The studio fills with the pitter-patter of little feet; only those feet are pitter-pattering with grace and rhythm. At B*Dazzled Dancers, enthusiastic instructors guide students aged 3 and older through dance classes that build coordination and fitness. Classes run the gamut from jazz and tap to tumbling, hip-hop, and ballet. Adults can also take many of these classes, as well as fitness dance classes that boost athletic ability and endurance.
Arthur Murray Dance Studio has been a leading name in franchise dance since 1912, when the entrepreneur began selling mail-order dance lessons. Expanding his reach, he enlisted teachers to spread his signature dance lessons on first-class steamships and skyrocketed to fame in the '30s after introducing the public to such dances as the Lambeth Walk and the Big Apple. By the 1950s, Arthur and his wife, Kathryn, were hosting their own highly popular TV show on ABC, the Arthur Murray Dance Party, which ran for 12 years. Today, Arthur Murray's team prepares students for rug cutting at special events and weekend nightclub jaunts. Clients who arrive to lessons partnerless will be paired up with other classmates as the instructors assess their current skill level and make recommendations on the most appropriate program. Throughout lessons, instructors teach the foundations of two to four dances from a long list of styles that range from Latin to country-western, helping students to learn basic step patterns, timing, and the ability to lead or follow.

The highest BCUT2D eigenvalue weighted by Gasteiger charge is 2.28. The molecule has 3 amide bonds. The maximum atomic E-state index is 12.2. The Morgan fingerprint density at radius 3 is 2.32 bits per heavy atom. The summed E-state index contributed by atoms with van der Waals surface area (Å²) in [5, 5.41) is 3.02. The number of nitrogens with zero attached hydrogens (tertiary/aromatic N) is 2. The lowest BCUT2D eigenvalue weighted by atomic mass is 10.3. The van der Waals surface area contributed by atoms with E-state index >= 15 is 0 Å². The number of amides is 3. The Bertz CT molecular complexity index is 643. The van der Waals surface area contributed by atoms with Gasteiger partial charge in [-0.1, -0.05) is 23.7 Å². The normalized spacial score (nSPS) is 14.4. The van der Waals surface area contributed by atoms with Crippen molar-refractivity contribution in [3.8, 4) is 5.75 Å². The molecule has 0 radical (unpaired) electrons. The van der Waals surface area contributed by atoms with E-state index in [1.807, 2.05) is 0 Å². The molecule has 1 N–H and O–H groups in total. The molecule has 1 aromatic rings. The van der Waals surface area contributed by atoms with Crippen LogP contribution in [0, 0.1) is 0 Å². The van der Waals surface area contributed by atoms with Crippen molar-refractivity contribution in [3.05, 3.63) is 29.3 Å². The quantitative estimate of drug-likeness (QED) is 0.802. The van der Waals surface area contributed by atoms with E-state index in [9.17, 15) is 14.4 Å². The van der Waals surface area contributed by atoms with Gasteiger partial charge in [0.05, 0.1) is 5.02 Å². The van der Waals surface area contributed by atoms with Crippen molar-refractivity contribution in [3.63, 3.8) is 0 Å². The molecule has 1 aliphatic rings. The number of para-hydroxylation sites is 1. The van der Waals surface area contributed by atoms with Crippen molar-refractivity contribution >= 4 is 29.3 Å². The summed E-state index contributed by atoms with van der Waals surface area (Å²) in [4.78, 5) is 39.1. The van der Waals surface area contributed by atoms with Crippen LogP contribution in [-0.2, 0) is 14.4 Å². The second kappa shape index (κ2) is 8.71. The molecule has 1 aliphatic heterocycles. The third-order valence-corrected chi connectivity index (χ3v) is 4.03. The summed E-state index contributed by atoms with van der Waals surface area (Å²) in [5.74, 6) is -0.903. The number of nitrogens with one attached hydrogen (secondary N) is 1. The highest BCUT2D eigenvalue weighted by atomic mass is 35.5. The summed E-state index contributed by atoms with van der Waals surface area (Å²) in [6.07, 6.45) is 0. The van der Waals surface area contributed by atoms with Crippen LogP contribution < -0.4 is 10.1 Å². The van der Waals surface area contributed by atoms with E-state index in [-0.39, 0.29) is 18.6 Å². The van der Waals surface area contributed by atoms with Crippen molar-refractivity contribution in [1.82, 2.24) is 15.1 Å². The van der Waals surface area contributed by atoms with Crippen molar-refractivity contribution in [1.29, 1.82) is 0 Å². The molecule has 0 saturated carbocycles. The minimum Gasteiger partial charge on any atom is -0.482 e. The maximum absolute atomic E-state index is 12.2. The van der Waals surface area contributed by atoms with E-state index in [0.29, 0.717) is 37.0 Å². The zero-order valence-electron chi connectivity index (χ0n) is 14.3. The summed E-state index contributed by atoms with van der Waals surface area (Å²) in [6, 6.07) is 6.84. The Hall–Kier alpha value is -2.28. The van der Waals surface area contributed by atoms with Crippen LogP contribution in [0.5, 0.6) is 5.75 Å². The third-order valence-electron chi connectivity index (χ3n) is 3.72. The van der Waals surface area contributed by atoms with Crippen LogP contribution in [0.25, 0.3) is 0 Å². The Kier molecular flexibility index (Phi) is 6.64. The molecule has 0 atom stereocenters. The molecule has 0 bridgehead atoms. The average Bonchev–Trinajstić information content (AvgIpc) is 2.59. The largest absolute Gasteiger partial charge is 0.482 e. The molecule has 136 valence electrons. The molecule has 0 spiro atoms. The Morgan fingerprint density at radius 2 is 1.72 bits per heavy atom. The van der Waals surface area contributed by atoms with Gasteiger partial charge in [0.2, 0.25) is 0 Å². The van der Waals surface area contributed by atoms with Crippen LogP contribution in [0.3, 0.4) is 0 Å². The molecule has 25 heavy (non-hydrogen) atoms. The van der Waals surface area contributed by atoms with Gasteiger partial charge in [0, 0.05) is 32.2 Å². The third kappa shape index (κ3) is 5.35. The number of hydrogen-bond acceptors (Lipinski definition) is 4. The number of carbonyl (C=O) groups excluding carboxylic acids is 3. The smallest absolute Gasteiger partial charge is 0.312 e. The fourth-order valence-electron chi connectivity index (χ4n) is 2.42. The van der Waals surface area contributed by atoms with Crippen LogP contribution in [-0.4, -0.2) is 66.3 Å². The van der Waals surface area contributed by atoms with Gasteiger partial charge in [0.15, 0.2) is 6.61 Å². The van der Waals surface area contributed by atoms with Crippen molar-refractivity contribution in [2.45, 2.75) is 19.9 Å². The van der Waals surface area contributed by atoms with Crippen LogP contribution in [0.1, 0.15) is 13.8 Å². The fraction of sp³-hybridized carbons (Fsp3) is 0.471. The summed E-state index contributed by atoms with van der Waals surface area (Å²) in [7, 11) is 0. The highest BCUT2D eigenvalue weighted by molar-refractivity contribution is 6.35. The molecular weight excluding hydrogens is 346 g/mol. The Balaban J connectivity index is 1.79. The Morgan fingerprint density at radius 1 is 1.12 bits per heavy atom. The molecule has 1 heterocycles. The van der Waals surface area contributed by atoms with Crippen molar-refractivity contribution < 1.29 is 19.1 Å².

The TPC Stonebrae Championship, East Bay’s only PGA Tour–sanctioned event, convinces a friendly group of club-wielding pros to turn on each other during a fierce golfing competition held on a par 70 course designed by David McLay Kidd. Beginning on a cheerful note, the course's first hole greets golfers with picturesque views of the bay and caroling caddies, before players thwack their dimpled orbs into the beautiful yet deceiving emerald expanse. Notable contestants, such as former world top-10 golfer Steve Elkington and legendary San Francisco 49ers wide receiver Jerry Rice, will then have to overcome a bombardment of breezes, hilly terrain scrambling depth perception, and moms yelling to come inside for supper. Children younger than 18 accompanied by a ticket-holding adult will be admitted free of charge.
Grammy winner and R & B singer Rihanna unleashes her formidable pipes and celebrated songbook as she continues on her LOUD tour. Vibrant costumes and first-rate production harmoniously augment the singer's chart-topping oeuvre, which includes hits such as "Umbrella," "S & M," "Only Girl (In the World)," "SOS," and "What's My Name?" From the Oracle Arena's 100-level seats, concertgoers can marvel at the elaborate set pieces gilding the stage as their eardrums feast like hungry dachshunds in an unmanned pizza parlor. Opener J. Cole adds his own vocal talents to the evening's aural enticements, creating a two-pronged attack on musical monotony.
In 1902, while the team now in Oakland was still the Philly Athletics, a rival manager scoffed, casting the fledgling franchise off as a herd of "white elephants." In response, manager Connie Mack adopted the elephant as the team's official insignia—a legacy that lives on with the current mascot, Stomper—before the A's stampeded to the American League pennant. Since that first defiant victory, the team has won nine World Series championships, moving to Kansas City in 1955, then Oakland in 1968. Over more than a century, the club has fostered 11 league MVPs and eight Rookies of the Year, including future titans Jose Canseco and Mark McGwire. Today, the A's dazzle fans at the 35,067-capacity Coliseum, which features a lush natural-bluegrass surface and a spacious foul territory—technically still a 19th-century Mexican province—that baits pop-up outs, making it one of the most pitcher-friendly parks in Major League Baseball.